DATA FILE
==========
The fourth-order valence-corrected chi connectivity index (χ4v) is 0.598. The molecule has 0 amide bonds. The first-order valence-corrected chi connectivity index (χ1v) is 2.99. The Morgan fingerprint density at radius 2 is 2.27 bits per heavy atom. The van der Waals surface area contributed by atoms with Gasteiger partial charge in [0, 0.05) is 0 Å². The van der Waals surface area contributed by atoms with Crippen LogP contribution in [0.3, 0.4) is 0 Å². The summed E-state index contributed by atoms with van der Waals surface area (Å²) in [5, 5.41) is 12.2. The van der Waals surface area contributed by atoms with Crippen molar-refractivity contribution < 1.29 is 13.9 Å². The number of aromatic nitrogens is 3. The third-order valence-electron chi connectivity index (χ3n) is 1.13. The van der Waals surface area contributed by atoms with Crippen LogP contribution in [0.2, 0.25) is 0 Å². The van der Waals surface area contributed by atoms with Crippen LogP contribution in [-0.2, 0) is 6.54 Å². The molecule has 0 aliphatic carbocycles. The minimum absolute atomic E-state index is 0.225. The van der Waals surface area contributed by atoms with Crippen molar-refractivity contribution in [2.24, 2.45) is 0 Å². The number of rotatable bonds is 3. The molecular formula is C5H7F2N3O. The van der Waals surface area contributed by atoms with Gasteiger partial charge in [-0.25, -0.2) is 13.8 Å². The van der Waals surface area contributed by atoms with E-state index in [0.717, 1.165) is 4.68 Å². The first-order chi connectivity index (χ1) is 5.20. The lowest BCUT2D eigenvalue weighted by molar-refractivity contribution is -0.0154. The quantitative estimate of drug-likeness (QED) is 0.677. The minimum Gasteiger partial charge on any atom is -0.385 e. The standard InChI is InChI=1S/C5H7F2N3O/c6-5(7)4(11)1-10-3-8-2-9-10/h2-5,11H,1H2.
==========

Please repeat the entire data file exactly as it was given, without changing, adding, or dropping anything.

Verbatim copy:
The fourth-order valence-corrected chi connectivity index (χ4v) is 0.598. The molecule has 0 amide bonds. The first-order valence-corrected chi connectivity index (χ1v) is 2.99. The Morgan fingerprint density at radius 2 is 2.27 bits per heavy atom. The van der Waals surface area contributed by atoms with Gasteiger partial charge in [0, 0.05) is 0 Å². The van der Waals surface area contributed by atoms with Crippen LogP contribution in [0.3, 0.4) is 0 Å². The summed E-state index contributed by atoms with van der Waals surface area (Å²) in [5, 5.41) is 12.2. The van der Waals surface area contributed by atoms with Crippen molar-refractivity contribution < 1.29 is 13.9 Å². The number of aromatic nitrogens is 3. The third-order valence-electron chi connectivity index (χ3n) is 1.13. The van der Waals surface area contributed by atoms with Crippen LogP contribution in [0.2, 0.25) is 0 Å². The van der Waals surface area contributed by atoms with Crippen LogP contribution in [-0.2, 0) is 6.54 Å². The molecule has 0 aliphatic carbocycles. The minimum absolute atomic E-state index is 0.225. The van der Waals surface area contributed by atoms with Crippen molar-refractivity contribution in [2.24, 2.45) is 0 Å². The number of rotatable bonds is 3. The molecular formula is C5H7F2N3O. The van der Waals surface area contributed by atoms with Gasteiger partial charge in [-0.25, -0.2) is 13.8 Å². The van der Waals surface area contributed by atoms with E-state index in [0.717, 1.165) is 4.68 Å². The first-order chi connectivity index (χ1) is 5.20. The lowest BCUT2D eigenvalue weighted by molar-refractivity contribution is -0.0154. The quantitative estimate of drug-likeness (QED) is 0.677. The minimum Gasteiger partial charge on any atom is -0.385 e. The standard InChI is InChI=1S/C5H7F2N3O/c6-5(7)4(11)1-10-3-8-2-9-10/h2-5,11H,1H2.